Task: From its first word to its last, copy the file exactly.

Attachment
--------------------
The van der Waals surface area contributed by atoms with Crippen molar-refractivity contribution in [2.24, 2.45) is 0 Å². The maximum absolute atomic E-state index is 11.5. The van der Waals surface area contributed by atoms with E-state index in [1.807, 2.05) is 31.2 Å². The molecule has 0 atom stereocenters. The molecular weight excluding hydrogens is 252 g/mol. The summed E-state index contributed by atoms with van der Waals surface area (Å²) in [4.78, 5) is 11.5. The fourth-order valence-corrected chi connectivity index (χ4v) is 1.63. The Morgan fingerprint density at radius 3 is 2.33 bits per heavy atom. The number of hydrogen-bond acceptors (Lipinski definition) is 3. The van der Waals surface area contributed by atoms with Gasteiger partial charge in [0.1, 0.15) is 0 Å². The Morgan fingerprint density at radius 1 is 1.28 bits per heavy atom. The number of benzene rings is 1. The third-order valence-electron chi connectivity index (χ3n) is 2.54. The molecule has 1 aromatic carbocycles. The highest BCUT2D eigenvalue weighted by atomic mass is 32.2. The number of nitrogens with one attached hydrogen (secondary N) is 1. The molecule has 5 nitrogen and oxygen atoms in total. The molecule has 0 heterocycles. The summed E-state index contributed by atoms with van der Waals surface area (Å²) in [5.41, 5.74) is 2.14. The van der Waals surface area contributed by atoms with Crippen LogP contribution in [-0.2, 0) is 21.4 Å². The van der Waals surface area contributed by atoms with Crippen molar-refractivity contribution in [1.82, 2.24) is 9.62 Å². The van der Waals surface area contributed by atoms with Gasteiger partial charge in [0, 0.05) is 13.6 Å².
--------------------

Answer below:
The van der Waals surface area contributed by atoms with Crippen molar-refractivity contribution in [2.24, 2.45) is 0 Å². The maximum absolute atomic E-state index is 11.5. The van der Waals surface area contributed by atoms with E-state index in [1.807, 2.05) is 31.2 Å². The molecule has 0 atom stereocenters. The molecular weight excluding hydrogens is 252 g/mol. The summed E-state index contributed by atoms with van der Waals surface area (Å²) in [4.78, 5) is 11.5. The fourth-order valence-corrected chi connectivity index (χ4v) is 1.63. The Morgan fingerprint density at radius 3 is 2.33 bits per heavy atom. The number of hydrogen-bond acceptors (Lipinski definition) is 3. The van der Waals surface area contributed by atoms with Gasteiger partial charge in [0.1, 0.15) is 0 Å². The Morgan fingerprint density at radius 1 is 1.28 bits per heavy atom. The number of benzene rings is 1. The third-order valence-electron chi connectivity index (χ3n) is 2.54. The molecule has 1 aromatic carbocycles. The highest BCUT2D eigenvalue weighted by atomic mass is 32.2. The number of nitrogens with one attached hydrogen (secondary N) is 1. The molecule has 5 nitrogen and oxygen atoms in total. The molecule has 0 heterocycles. The summed E-state index contributed by atoms with van der Waals surface area (Å²) in [5.41, 5.74) is 2.14. The van der Waals surface area contributed by atoms with Crippen LogP contribution in [-0.2, 0) is 21.4 Å². The van der Waals surface area contributed by atoms with Crippen molar-refractivity contribution in [1.82, 2.24) is 9.62 Å². The van der Waals surface area contributed by atoms with Gasteiger partial charge in [0, 0.05) is 13.6 Å².